if (!(alone.contains(elem))) {
}
else {
alone.remove(alone.indexOf(elem));
}


If elem is already in the array then it scans once to test contains and a second time to find indexOf. List is the wrong data structure for this problem, but if you were e.g. required to use it in an interview question this would be less redundant as

            int index = alone.indexOf(elem);
if (index == -1) {
}
else {
alone.remove(index);
}


Some code review comments not mentioned by other:

• Unnecessary import:

You have import java.io.IOException;
but you are neither catching nor throwing an IOException.

• Possible resource leak

When you open a Closable resource, it is a good habit to .close() it when you are done. This can be automatically done if you use a “try-with-resources” statement:

try (Scanner sc = new Scanner(System.in)) {
// ... use scanner in here
}
// Scanner is automatically closed here.


Better (or at least other) ways to solve the problem:

You can use a BitSet to improve the time and space complexity of the algorithm. With 1 <= A[i] <= 500, the BitSet only needs 64 bytes of storage. Setting, clearing and (in this case) toggling bits are very fast O(1)

$O\left(1\right)$

$O(1)$ operations. You don’t need to ask whether the element has been encountered before, adding it if it hasn’t and removing it if is has; just flipping the corresponding bit performs the add-if-not-present and remove-if-present operations. This has to be done once per input value, resulting in O(n)

$O\left(n\right)$

$O(n)$. At the end, the sole remaining bit can be found with .nextSetBit(0), which is a O(n/64)

$O\left(n/64\right)$

$O(n/64)$ search operation, yielding an overall O(n)

$O\left(n\right)$

$O(n)$ algorithm.

private static int getAloneNum (int[] arr) {
BitSet alone = new BitSet(501);

for (int elem : arr)
alone.flip(elem);

return alone.nextSetBit(0);
}


Thinking about streams, it occurred to me a BitSet would also make a good Collector. BitSet::flip works as an accumulator, and BitSet::xor will work as a combiner. This allows the following “one-liner” solution:

import java.util.BitSet;
import java.util.Scanner;

public class Alone {

public static void main(String[] args) {

try(Scanner sc = new Scanner(System.in)) {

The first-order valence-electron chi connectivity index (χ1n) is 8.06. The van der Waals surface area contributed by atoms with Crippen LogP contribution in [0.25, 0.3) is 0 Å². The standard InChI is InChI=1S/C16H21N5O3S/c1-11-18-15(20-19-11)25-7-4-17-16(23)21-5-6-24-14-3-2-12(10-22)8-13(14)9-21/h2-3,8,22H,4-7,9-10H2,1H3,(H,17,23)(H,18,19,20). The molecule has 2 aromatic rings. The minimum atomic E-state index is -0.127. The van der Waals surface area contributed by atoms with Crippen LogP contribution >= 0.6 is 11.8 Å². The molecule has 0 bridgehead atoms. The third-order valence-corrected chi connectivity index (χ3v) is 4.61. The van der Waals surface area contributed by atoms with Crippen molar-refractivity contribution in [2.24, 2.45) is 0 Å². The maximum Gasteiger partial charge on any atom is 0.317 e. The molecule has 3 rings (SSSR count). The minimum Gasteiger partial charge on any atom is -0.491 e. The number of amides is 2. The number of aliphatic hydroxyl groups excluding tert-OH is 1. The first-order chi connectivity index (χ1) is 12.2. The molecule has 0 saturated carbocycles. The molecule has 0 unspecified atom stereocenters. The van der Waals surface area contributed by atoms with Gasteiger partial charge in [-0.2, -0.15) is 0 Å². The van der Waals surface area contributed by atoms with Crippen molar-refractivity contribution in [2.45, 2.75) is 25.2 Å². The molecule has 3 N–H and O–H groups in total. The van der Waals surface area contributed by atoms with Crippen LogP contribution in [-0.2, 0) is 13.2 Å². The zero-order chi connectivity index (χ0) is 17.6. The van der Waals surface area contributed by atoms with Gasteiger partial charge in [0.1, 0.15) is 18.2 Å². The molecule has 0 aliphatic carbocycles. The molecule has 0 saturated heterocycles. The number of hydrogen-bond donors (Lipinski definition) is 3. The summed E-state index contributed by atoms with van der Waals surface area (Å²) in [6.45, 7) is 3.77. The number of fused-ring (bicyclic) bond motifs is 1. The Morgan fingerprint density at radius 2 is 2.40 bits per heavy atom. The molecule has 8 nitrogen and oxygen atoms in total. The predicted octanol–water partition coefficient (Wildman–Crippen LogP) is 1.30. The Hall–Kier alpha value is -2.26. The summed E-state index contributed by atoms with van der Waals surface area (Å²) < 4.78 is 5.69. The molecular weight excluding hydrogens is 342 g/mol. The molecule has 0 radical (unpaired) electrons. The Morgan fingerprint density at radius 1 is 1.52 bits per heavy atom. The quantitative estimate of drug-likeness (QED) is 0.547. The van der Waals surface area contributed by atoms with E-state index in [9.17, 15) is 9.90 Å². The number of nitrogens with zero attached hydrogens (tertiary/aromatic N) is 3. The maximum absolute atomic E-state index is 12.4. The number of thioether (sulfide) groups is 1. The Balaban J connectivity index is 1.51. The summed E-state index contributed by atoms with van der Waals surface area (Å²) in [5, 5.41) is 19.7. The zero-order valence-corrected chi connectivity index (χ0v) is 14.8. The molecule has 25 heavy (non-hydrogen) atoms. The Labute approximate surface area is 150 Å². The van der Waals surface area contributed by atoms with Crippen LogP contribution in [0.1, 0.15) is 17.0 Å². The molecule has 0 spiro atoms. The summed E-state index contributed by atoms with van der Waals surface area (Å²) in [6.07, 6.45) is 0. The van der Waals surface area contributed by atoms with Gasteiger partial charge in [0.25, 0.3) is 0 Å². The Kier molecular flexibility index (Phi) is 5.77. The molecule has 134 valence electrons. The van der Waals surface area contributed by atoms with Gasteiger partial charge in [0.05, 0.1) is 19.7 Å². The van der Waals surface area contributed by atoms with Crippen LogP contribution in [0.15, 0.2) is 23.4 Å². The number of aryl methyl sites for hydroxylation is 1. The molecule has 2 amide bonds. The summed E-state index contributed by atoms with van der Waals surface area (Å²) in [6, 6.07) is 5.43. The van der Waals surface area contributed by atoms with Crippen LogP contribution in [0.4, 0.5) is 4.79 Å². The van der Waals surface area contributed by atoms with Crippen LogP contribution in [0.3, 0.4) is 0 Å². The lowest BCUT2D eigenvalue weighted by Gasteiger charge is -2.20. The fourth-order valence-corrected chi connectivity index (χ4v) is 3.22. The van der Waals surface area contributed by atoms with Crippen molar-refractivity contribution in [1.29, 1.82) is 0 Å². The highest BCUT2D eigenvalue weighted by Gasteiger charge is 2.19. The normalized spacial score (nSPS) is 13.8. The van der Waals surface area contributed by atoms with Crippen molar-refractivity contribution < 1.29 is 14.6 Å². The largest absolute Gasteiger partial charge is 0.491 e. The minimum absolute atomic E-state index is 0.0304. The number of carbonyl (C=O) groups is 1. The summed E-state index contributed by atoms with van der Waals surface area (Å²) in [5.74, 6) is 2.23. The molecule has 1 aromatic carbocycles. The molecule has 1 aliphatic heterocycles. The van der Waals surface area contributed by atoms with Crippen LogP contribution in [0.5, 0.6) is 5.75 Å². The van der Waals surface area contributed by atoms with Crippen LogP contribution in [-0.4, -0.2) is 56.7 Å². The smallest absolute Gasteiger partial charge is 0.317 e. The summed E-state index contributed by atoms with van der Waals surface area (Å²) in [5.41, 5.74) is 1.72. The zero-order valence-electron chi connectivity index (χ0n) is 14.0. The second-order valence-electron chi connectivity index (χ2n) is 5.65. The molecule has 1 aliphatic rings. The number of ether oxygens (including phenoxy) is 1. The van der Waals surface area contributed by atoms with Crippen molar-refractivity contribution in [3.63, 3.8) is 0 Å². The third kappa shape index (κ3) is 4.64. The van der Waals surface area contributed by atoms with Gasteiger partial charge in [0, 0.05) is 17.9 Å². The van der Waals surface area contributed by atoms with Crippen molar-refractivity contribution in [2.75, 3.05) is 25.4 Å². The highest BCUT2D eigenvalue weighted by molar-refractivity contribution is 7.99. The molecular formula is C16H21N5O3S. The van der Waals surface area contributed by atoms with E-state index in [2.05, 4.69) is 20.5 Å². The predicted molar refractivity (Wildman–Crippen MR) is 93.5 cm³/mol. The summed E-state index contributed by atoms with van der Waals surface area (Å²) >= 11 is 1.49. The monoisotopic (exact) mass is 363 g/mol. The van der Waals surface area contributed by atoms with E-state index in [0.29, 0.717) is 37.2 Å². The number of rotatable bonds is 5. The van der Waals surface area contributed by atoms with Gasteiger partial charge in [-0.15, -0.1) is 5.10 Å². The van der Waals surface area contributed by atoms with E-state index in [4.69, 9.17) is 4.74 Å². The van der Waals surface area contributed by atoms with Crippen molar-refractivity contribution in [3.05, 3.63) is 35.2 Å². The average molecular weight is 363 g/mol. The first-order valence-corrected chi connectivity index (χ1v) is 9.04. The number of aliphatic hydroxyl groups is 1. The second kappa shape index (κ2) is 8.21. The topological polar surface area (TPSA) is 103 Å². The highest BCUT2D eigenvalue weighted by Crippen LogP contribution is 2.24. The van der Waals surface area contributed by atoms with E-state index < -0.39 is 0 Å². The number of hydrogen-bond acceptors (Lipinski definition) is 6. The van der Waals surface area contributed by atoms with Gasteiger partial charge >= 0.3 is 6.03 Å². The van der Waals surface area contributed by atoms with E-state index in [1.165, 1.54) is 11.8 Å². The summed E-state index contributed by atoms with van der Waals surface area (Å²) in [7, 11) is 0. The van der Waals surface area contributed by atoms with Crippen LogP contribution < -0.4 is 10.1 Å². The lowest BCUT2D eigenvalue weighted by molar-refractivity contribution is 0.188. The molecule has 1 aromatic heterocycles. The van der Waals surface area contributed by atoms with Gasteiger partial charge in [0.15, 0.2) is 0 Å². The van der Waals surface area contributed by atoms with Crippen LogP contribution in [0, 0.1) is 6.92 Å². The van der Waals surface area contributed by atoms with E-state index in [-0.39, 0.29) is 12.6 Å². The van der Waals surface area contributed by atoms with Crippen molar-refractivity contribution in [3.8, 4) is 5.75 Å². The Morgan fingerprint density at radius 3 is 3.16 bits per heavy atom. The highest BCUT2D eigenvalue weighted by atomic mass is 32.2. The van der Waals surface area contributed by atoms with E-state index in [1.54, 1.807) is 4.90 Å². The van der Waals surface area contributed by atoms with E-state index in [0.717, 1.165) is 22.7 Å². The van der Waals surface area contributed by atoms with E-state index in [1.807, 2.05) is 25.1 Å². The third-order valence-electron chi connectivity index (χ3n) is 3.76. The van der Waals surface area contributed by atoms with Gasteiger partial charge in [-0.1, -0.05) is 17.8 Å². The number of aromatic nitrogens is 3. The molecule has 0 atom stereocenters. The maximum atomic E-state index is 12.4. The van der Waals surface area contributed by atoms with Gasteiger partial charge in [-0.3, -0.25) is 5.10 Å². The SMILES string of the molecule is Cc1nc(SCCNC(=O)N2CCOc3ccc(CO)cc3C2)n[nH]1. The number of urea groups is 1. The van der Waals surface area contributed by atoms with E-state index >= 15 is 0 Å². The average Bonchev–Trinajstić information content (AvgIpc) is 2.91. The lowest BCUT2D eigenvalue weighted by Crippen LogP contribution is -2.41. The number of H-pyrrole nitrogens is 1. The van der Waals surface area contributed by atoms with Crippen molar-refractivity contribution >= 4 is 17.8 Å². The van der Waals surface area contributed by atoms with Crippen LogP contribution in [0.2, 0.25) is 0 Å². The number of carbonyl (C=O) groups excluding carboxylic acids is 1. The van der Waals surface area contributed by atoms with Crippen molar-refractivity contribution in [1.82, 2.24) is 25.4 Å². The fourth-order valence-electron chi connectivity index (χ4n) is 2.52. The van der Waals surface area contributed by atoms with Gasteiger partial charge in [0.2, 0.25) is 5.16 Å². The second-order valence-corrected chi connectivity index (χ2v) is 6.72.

int num_tests = sc.nextInt();
for(int test=0; test < num_tests; test++) {

int n = sc.nextInt();
System.out.println(sc.tokens()
.limit(n)
.mapToInt(Integer::valueOf)
.collect(BitSet::new, BitSet::flip, BitSet::xor)
.nextSetBit(0));
}
}
}
}


Or, inspired by @PeterTaylor’s answer, the BitSet can be skipped entirely, and a simple int used as the accumulator!

                System.out.println(sc.tokens()
.limit(n)
.mapToInt(Integer::valueOf)
.reduce(0, (a,b) -> a ^ b));


Seems like a pretty good solution to the problem. There’s one thing I’d have done differently though: When you read the test, you first parse it into an array before passing it to the function

for (int j = 0; j < size; j++) {
arr[j] = sc.nextInt();
}


Instead you could just pass the scanner and the length to getAloneNum(Scanner sc, int numTests)

Then change the loop inside the function to

for (int i = 0; i < numTests; i++) {
int elem = sc.nextInt();
if (alone.contains(elem) {
alone.remove(alone.indexOf(elem));
} else {
}
}


Also I guess you could use a Set<Integer> instead of an ArrayList<Integer> to improve lookup time a bit. EDIT: Vogel612 provided a good example for this in their answer

The correct way of solving this is with a sparse bit set. Sadly there is none in the standard jdk that I know of. So for simplicity HashSet is the closest we get. See the answer from Vogel612 for how to use it.

The lines of numbers could be LONG.
If the input is

   112233445566...N


your program start by allocating a array of size 2*n+1.
A better approach is to read the file and add and remove them as you go. In this case you would only ever have 2 elements in your hash set at the most.